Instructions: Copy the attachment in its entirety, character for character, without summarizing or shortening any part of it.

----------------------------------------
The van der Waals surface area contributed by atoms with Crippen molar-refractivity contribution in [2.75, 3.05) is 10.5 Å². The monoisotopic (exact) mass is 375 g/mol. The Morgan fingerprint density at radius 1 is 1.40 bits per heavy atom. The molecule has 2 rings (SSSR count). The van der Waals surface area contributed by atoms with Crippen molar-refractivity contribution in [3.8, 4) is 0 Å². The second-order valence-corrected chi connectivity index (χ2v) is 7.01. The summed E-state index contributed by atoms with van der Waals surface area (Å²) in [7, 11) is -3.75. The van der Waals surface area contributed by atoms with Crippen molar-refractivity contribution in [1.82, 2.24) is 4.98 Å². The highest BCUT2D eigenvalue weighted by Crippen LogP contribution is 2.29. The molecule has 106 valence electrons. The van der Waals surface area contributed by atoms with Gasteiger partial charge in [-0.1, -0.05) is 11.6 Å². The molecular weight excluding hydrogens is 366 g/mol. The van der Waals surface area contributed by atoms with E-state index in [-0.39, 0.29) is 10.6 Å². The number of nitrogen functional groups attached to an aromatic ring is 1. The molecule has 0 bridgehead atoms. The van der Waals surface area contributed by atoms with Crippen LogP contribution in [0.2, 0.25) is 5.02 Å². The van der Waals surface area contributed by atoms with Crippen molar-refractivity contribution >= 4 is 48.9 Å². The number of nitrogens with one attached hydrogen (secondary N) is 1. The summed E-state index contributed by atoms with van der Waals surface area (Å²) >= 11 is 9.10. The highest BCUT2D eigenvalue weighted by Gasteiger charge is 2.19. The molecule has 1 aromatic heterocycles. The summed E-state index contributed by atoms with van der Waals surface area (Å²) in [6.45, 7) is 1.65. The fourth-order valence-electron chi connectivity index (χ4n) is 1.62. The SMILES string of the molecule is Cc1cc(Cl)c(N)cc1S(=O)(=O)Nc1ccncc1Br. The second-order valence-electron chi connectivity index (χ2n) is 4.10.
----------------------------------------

The van der Waals surface area contributed by atoms with Crippen molar-refractivity contribution in [2.75, 3.05) is 10.5 Å². The monoisotopic (exact) mass is 375 g/mol. The Morgan fingerprint density at radius 1 is 1.40 bits per heavy atom. The molecule has 2 rings (SSSR count). The van der Waals surface area contributed by atoms with Crippen molar-refractivity contribution in [3.8, 4) is 0 Å². The second-order valence-corrected chi connectivity index (χ2v) is 7.01. The summed E-state index contributed by atoms with van der Waals surface area (Å²) in [7, 11) is -3.75. The van der Waals surface area contributed by atoms with Crippen molar-refractivity contribution in [1.82, 2.24) is 4.98 Å². The highest BCUT2D eigenvalue weighted by Crippen LogP contribution is 2.29. The molecule has 106 valence electrons. The van der Waals surface area contributed by atoms with Gasteiger partial charge in [-0.1, -0.05) is 11.6 Å². The molecular weight excluding hydrogens is 366 g/mol. The van der Waals surface area contributed by atoms with E-state index in [-0.39, 0.29) is 10.6 Å². The number of nitrogen functional groups attached to an aromatic ring is 1. The molecule has 0 bridgehead atoms. The van der Waals surface area contributed by atoms with Crippen LogP contribution in [0.2, 0.25) is 5.02 Å². The van der Waals surface area contributed by atoms with Crippen molar-refractivity contribution >= 4 is 48.9 Å². The number of nitrogens with one attached hydrogen (secondary N) is 1. The summed E-state index contributed by atoms with van der Waals surface area (Å²) >= 11 is 9.10. The highest BCUT2D eigenvalue weighted by Gasteiger charge is 2.19. The molecule has 1 aromatic heterocycles. The summed E-state index contributed by atoms with van der Waals surface area (Å²) in [6.45, 7) is 1.65. The fourth-order valence-electron chi connectivity index (χ4n) is 1.62. The SMILES string of the molecule is Cc1cc(Cl)c(N)cc1S(=O)(=O)Nc1ccncc1Br. The second-order valence-electron chi connectivity index (χ2n) is 4.10.